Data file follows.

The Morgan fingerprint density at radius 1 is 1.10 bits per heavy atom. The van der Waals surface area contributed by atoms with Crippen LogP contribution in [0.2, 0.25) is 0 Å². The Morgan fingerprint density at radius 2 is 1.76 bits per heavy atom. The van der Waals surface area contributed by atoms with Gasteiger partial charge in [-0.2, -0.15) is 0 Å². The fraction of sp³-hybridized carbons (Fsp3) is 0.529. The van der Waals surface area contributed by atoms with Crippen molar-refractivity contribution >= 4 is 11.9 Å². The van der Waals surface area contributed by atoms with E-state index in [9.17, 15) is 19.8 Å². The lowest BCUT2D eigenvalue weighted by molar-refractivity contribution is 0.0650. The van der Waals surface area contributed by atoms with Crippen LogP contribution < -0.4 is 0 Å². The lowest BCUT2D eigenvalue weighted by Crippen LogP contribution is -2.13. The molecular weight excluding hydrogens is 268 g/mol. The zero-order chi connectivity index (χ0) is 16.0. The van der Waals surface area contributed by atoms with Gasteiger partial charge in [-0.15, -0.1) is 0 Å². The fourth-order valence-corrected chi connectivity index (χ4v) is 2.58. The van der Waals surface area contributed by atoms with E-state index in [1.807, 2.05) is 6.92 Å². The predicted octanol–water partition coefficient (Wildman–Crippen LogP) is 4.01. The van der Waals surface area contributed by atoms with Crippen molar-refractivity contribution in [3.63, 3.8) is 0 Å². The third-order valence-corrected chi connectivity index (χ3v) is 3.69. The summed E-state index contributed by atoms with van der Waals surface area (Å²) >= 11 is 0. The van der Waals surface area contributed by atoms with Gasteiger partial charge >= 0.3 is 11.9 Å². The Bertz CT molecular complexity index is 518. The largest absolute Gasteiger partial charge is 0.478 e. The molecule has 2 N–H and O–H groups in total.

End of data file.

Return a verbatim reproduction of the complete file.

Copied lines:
The Morgan fingerprint density at radius 1 is 1.10 bits per heavy atom. The van der Waals surface area contributed by atoms with Crippen LogP contribution in [0.2, 0.25) is 0 Å². The Morgan fingerprint density at radius 2 is 1.76 bits per heavy atom. The van der Waals surface area contributed by atoms with Gasteiger partial charge in [-0.2, -0.15) is 0 Å². The fraction of sp³-hybridized carbons (Fsp3) is 0.529. The van der Waals surface area contributed by atoms with Crippen molar-refractivity contribution >= 4 is 11.9 Å². The van der Waals surface area contributed by atoms with E-state index in [9.17, 15) is 19.8 Å². The lowest BCUT2D eigenvalue weighted by molar-refractivity contribution is 0.0650. The van der Waals surface area contributed by atoms with Crippen LogP contribution < -0.4 is 0 Å². The lowest BCUT2D eigenvalue weighted by Crippen LogP contribution is -2.13. The molecular weight excluding hydrogens is 268 g/mol. The zero-order chi connectivity index (χ0) is 16.0. The van der Waals surface area contributed by atoms with Gasteiger partial charge in [-0.15, -0.1) is 0 Å². The fourth-order valence-corrected chi connectivity index (χ4v) is 2.58. The van der Waals surface area contributed by atoms with E-state index in [1.807, 2.05) is 6.92 Å². The predicted octanol–water partition coefficient (Wildman–Crippen LogP) is 4.01. The van der Waals surface area contributed by atoms with Crippen molar-refractivity contribution in [3.63, 3.8) is 0 Å². The third-order valence-corrected chi connectivity index (χ3v) is 3.69. The summed E-state index contributed by atoms with van der Waals surface area (Å²) >= 11 is 0. The van der Waals surface area contributed by atoms with Gasteiger partial charge >= 0.3 is 11.9 Å². The Bertz CT molecular complexity index is 518. The largest absolute Gasteiger partial charge is 0.478 e. The molecule has 2 N–H and O–H groups in total.